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Bureaucrats Don’t Hate Hedge Funds, They Just Want Some Of That Money

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That’s the gist of today’s Wall Street Journal editorial discussing the pressure coming for tighter regulations on hedge funds from, well, just about anywhere you look. There’s Senator Charles Grassley’s letter to regulators looking for suggestions on how to regulate hedge funds. (Our bet is that they’ll somehow come up with a couple!) And Connecticut’s Attorney General Richard Blumenthal’s mini-Spitzerism. And the noise from Germany about putting global regulations in place. (Look for more of this if Barney Frank gets control of the House Finance Committee.)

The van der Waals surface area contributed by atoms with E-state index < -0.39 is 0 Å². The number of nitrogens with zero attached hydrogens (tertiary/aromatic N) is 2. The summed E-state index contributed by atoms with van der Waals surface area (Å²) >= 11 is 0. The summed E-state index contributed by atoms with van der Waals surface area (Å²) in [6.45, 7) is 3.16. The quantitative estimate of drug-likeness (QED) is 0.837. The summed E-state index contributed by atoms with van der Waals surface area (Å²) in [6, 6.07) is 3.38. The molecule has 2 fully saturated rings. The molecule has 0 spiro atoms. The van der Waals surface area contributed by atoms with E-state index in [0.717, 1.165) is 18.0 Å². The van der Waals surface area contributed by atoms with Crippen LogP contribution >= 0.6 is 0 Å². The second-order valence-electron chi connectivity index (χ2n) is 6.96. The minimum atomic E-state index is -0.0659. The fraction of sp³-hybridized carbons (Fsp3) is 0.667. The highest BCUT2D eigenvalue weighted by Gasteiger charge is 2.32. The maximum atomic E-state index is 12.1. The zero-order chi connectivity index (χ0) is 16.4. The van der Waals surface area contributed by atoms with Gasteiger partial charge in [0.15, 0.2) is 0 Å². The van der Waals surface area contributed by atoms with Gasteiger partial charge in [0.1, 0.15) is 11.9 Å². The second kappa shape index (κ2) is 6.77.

You see, a regulated industry is an industry whose players need to make campaign donations in order to influence lawmakers. It’s a pretty simple formula: regulate an industry and you instantly politicize it. Which is another way of saying that you monetize the industry for politicians.
But it’s not all about wringing donations from hedge fund managers. There’s also corporate managers who are tired of getting those pesky shareholder letters from hedge fund types, and worried they could lose their jobs as hedge funds buy up their shares. And those folks have lots of money to spend on campaign donations, as well. It’s a win-win if you’re a politician.
All the other talk—about “systemic risk” or pension funds or low-liquidity real estate millionaires—is just the sound of a policy in search of a rationale. And that policy, of course, is the enrichment of politicians. That’s always the policy.
Targeting Hedge Funds [Wall Street Journal]